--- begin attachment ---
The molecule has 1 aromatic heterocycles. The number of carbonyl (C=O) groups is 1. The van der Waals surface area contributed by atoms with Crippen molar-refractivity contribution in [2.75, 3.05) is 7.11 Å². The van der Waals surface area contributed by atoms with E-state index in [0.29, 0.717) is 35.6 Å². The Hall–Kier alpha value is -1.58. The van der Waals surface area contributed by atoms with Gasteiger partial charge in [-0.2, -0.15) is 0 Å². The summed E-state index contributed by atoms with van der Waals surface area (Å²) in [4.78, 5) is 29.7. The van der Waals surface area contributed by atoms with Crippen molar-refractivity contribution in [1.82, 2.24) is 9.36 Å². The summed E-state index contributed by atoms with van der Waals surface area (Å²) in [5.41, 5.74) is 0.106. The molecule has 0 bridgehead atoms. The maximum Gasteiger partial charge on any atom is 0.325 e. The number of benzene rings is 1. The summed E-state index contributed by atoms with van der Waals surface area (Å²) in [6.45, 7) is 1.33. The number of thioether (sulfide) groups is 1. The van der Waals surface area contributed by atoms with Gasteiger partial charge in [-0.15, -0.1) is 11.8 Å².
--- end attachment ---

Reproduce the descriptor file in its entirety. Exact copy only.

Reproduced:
The molecule has 1 aromatic heterocycles. The number of carbonyl (C=O) groups is 1. The van der Waals surface area contributed by atoms with Crippen molar-refractivity contribution in [2.75, 3.05) is 7.11 Å². The van der Waals surface area contributed by atoms with E-state index in [0.29, 0.717) is 35.6 Å². The Hall–Kier alpha value is -1.58. The van der Waals surface area contributed by atoms with Gasteiger partial charge in [-0.2, -0.15) is 0 Å². The summed E-state index contributed by atoms with van der Waals surface area (Å²) in [4.78, 5) is 29.7. The van der Waals surface area contributed by atoms with Crippen molar-refractivity contribution in [1.82, 2.24) is 9.36 Å². The summed E-state index contributed by atoms with van der Waals surface area (Å²) in [5.41, 5.74) is 0.106. The molecule has 0 bridgehead atoms. The maximum Gasteiger partial charge on any atom is 0.325 e. The number of benzene rings is 1. The summed E-state index contributed by atoms with van der Waals surface area (Å²) in [6.45, 7) is 1.33. The number of thioether (sulfide) groups is 1. The van der Waals surface area contributed by atoms with Gasteiger partial charge in [-0.15, -0.1) is 11.8 Å².